Cell Damage

  • Susanne ModrowEmail author
  • Falke Dietrich
  • Uwe Truyen
  • Hermann Schätzl
Reference work entry


The disease symptoms associated with viral infections are based on virus-mediated damage to the infected cells and tissues. A distinction is made between direct cell destruction as a result of viral replication, as found in picornaviruses ( Sect. 14.1), and indirect cell destruction, which is generally caused by immunopathological damage. The latter is from damaging effects of the immune response, which was originally developed by the organism for the clearance of pathogens ( Chaps. 7 and  8). For example, in the course of hepatitis B infections, liver cells are attacked and lysed by cytotoxic T cells; therefore, the immune system itself contributes decisively to the emergence of symptoms ( Sect. 19.1).


Human Immunodeficiency Virus Respiratory Syncytial Virus Viral Genome Barr Virus Subacute Sclerosing Panencephalitis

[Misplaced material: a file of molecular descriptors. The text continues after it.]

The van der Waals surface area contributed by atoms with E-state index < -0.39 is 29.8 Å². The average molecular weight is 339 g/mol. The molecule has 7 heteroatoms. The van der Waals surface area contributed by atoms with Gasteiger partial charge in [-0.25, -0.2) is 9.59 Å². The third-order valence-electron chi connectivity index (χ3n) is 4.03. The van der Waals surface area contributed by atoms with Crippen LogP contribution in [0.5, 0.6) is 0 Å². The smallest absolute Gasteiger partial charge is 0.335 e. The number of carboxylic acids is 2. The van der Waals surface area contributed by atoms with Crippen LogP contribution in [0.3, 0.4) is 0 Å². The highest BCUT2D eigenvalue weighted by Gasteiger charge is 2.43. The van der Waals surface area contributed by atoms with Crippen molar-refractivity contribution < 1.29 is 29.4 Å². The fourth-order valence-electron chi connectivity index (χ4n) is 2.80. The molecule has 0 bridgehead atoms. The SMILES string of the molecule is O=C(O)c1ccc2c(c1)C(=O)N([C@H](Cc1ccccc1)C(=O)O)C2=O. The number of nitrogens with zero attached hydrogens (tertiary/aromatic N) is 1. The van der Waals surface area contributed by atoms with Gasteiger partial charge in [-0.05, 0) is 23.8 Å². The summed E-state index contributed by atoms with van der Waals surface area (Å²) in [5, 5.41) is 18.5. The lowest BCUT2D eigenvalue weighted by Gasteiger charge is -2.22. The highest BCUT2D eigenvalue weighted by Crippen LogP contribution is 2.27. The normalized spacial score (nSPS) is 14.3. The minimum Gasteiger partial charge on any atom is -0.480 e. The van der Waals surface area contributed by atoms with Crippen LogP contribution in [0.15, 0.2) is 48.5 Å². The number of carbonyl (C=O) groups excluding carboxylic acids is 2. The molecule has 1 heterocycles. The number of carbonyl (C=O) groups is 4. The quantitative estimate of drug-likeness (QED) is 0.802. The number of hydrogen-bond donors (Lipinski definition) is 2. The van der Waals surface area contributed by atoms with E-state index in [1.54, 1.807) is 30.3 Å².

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Further Reading

  1. Flint SJ, Enquist LW, Krug RM, Racaniello VR, Skalka AM (2004) Principles of virology. Molecular biology, pathogenesis, and control, 2nd edn. ASM Press, Washington, DCGoogle Scholar
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  5. Luftig RB, Lupo LD (1994) Viral Interactions with the host cell cytoskeleton: the role of retroviral proteases. Trends Microbiol 2:179–182CrossRefGoogle Scholar
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  8. Riede U-N, Werner M, Schaefer H-E (2004) Allgemeine und Spezielle Pathologie, 5th edn. Thieme, StuttgartGoogle Scholar
  9. Smith GL (1994) Virus strategies for evasion of the host response to infection. Trends Microbiol 2:81–88PubMedCrossRefGoogle Scholar
  10. Tomei LD, Cape FO (1994) Apoptosis II: the molecular basis of apoptosis in disease. Cold Spring Harbor Laboratory Press, Cold Spring HarborGoogle Scholar
  11. Underwood JCE (2004) General and systematic pathology, 4th edn. Churchill Livingstone, EdinburghGoogle Scholar

Copyright information

© Springer-Verlag Berlin Heidelberg 2013

Authors and Affiliations

  • Susanne Modrow
    • 1
    Email author
  • Falke Dietrich
    • 2
  • Uwe Truyen
    • 3
  • Hermann Schätzl
    • 4
  1. 1.Inst. Medizinische, Mikrobiologie und HygieneUniversität RegensburgRegensburgGermany
  2. 2.MainzGermany
  3. 3.Veterinärmedizinische Fak., Inst. Tierhygiene undUniversität LeipzigLeipzigGermany
  4. 4.Helmholtz Zentrum München, Institut für VirologieTU MünchenMünchenGermany

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